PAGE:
'Al-Shabaab' rebels raid Kenya police post

2011-11-26 22:34

Garissa - Suspected Somali al-Shabaab rebel fighters raided a police post near Mandera in northern Kenya on Saturday, seizing weapons and burning a mobile phone transmission mast, security officials said.

The group of fighters attacked Arabiya, a trading centre 60km from Mandera, and engaged police in a firefight before overpowering them and taking all the guns and bullets from the local police post.

"Arabiya was attacked. We believe it's al-Shabaab. They destroyed, burned a communication booster and took ammunition at the police post," North Eastern Provincial police commander Leo Nyongesa told Reuters by phone.

There were no injuries or deaths reported.

Kenya ordered its soldiers across the border in October to crush the al-Qaeda-linked al-Shabaab who it said had attacked its security forces and tourists inside Kenya.


The latest incident comes days after grenade attacks in the frontier town of Garissa killed six, and a roadside bomb killed a soldier in Mandera town.

Nyongesa said police had arrested five people suspected to be involved in the Garissa attack.

Although there appears to be little progress on the ground in Somalia as torrential rains bog down operations, more airstrikes have been launched on al Shabaab strongholds in recent days and there have been skirmishes and bomb attacks in northern Kenya.

"The week has been very intense with air operations that have been aimed at decimating and degrading al-Shabaab capacity to be able to plan and launch operations in the country," Kenya Defence Force's Colonel Cyrus Oguna told a news conference in Nairobi.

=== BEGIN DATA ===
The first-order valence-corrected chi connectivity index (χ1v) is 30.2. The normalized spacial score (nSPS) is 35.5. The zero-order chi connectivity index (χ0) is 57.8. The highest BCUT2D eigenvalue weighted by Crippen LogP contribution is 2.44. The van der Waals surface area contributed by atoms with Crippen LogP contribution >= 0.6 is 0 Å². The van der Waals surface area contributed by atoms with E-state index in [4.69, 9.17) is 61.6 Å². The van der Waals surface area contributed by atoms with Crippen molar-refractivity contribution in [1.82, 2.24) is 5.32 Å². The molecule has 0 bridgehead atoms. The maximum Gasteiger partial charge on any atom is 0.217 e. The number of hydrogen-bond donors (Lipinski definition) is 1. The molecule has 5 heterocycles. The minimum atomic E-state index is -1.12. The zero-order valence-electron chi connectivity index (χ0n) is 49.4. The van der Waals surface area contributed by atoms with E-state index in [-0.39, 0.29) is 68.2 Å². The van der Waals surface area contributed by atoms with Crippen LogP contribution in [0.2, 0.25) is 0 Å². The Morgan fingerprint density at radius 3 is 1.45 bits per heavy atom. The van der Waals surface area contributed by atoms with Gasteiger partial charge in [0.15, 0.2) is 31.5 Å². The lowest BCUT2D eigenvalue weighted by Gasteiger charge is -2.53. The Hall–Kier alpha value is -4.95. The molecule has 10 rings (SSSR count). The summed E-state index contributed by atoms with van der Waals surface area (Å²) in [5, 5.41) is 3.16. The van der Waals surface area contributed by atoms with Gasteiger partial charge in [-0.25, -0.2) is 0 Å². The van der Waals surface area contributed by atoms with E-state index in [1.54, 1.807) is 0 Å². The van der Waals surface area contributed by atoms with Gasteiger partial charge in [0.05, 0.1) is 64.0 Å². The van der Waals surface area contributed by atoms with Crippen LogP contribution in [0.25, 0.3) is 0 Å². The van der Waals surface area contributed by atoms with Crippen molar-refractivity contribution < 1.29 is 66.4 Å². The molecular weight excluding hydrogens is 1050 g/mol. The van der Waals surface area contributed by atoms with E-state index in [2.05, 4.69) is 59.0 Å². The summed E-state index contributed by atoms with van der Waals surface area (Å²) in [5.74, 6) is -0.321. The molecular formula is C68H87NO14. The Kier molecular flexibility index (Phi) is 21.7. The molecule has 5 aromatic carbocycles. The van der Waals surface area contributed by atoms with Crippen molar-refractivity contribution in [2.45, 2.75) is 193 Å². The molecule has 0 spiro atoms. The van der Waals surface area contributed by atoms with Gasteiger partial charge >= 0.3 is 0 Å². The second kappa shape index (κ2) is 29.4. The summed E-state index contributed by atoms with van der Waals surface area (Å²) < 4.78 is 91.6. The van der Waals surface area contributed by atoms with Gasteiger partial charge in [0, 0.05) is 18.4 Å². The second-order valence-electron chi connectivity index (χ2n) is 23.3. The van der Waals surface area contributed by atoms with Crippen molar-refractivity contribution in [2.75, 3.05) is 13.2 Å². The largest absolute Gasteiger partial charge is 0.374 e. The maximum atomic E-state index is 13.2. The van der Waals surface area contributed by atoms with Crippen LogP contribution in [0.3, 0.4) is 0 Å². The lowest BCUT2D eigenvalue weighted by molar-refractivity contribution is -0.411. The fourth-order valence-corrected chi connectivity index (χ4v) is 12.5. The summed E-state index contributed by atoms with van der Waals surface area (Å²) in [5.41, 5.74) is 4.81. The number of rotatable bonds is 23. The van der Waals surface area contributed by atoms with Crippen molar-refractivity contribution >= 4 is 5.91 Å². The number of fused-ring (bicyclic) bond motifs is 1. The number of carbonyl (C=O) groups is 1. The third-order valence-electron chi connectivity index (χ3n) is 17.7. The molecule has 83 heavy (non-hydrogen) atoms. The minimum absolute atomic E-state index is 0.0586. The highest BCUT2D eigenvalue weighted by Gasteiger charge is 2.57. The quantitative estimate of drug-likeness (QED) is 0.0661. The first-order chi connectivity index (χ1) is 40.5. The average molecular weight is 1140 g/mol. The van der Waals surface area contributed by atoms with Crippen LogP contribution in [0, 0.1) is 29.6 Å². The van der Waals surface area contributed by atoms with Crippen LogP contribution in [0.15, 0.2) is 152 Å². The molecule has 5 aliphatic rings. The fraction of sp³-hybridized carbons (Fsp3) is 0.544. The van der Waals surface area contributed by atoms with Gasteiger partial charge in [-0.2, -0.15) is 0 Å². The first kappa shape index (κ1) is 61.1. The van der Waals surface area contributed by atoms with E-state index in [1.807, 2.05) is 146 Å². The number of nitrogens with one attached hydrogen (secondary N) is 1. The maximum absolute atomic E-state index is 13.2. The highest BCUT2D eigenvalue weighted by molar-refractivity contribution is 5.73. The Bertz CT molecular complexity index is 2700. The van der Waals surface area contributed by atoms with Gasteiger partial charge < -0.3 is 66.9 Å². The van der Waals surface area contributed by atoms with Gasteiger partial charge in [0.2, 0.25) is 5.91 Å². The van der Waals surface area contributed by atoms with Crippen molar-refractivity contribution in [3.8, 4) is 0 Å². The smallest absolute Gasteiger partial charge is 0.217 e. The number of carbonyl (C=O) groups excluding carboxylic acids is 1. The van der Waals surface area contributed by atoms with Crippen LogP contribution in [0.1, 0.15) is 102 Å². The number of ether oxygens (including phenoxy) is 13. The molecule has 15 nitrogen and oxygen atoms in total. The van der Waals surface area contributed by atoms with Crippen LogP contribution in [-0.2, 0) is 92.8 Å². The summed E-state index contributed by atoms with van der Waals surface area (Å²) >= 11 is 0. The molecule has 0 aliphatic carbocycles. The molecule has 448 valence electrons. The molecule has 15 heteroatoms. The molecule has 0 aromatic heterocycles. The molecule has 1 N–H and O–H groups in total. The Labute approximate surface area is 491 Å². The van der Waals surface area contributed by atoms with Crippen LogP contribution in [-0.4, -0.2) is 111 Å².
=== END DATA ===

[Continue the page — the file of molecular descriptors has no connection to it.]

During the operation, now in its sixth week, four soldiers have died in direct combat, in addition to five killed in a helicopter crash at the start of the incursion. One was missing at sea.

Oguna said nine people arrested on Friday in separate incidents on Lamu island were suspected of being al-Shabaab members.


Kenya is the latest foreign power to try to stabilise Somalia, which has been mired in violence for two decades since the overthrow of dictator Mohamed Siad Barre in 1991 allowed first warlords, then Islamist militants, to step into a power vacuum.

On Friday, officials from Ethiopia, whose soldiers have been in Somalia before, said the country will deploy troops to the anarchic Horn of Africa state for a "brief period" to help Somali and Kenyan forces battling al-Shabaab.

In an emailed statement responding to Ethiopia's plan, al-Shabaab said: "The people of Somalia shall never accept or live under the humiliation of occupation and the spirit of resistance shall not fade as long as a single invader remains alive on Somali soil."

  • Smell - 2011-11-27 04:47

    Humiliated by occupation? I ask you!!! Some of the "invaders" are UN trucks trying to bring in food for the hundreds of thousands of starving people. Some of the other "invaders" are stable African neighbours trying to support some basic form of a regime that can provide some basic services to the Somalian people. Al-Shabaab should rather be ashamed of the pervasive piracy and the toll taken by their murderous brutality, underpinned by their barbaric interpretation of an ancient holy text. And that they cannot even feed their own people. Disgusting.

  • Clive - 2011-11-27 06:51